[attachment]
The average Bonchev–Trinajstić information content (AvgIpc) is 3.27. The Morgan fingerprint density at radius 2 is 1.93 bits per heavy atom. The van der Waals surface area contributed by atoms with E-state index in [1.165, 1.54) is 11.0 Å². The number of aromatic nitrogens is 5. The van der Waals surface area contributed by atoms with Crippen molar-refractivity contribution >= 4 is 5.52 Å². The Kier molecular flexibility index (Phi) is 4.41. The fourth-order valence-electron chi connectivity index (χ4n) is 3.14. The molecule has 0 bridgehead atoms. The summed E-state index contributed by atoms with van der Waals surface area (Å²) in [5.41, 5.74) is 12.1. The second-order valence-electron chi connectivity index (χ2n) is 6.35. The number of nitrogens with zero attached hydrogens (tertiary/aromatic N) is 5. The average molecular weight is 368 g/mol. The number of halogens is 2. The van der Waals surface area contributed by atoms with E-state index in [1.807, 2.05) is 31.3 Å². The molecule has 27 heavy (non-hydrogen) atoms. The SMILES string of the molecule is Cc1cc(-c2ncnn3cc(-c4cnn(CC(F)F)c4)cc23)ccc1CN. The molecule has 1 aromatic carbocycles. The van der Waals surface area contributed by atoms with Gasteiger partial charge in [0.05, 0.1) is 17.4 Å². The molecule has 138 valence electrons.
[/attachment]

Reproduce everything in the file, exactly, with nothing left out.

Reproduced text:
The average Bonchev–Trinajstić information content (AvgIpc) is 3.27. The Morgan fingerprint density at radius 2 is 1.93 bits per heavy atom. The van der Waals surface area contributed by atoms with E-state index in [1.165, 1.54) is 11.0 Å². The number of aromatic nitrogens is 5. The van der Waals surface area contributed by atoms with Crippen molar-refractivity contribution >= 4 is 5.52 Å². The Kier molecular flexibility index (Phi) is 4.41. The fourth-order valence-electron chi connectivity index (χ4n) is 3.14. The molecule has 0 bridgehead atoms. The summed E-state index contributed by atoms with van der Waals surface area (Å²) in [5.41, 5.74) is 12.1. The second-order valence-electron chi connectivity index (χ2n) is 6.35. The number of nitrogens with zero attached hydrogens (tertiary/aromatic N) is 5. The average molecular weight is 368 g/mol. The number of halogens is 2. The van der Waals surface area contributed by atoms with E-state index in [1.807, 2.05) is 31.3 Å². The molecule has 27 heavy (non-hydrogen) atoms. The SMILES string of the molecule is Cc1cc(-c2ncnn3cc(-c4cnn(CC(F)F)c4)cc23)ccc1CN. The molecule has 1 aromatic carbocycles. The van der Waals surface area contributed by atoms with Gasteiger partial charge in [0.05, 0.1) is 17.4 Å². The molecule has 138 valence electrons.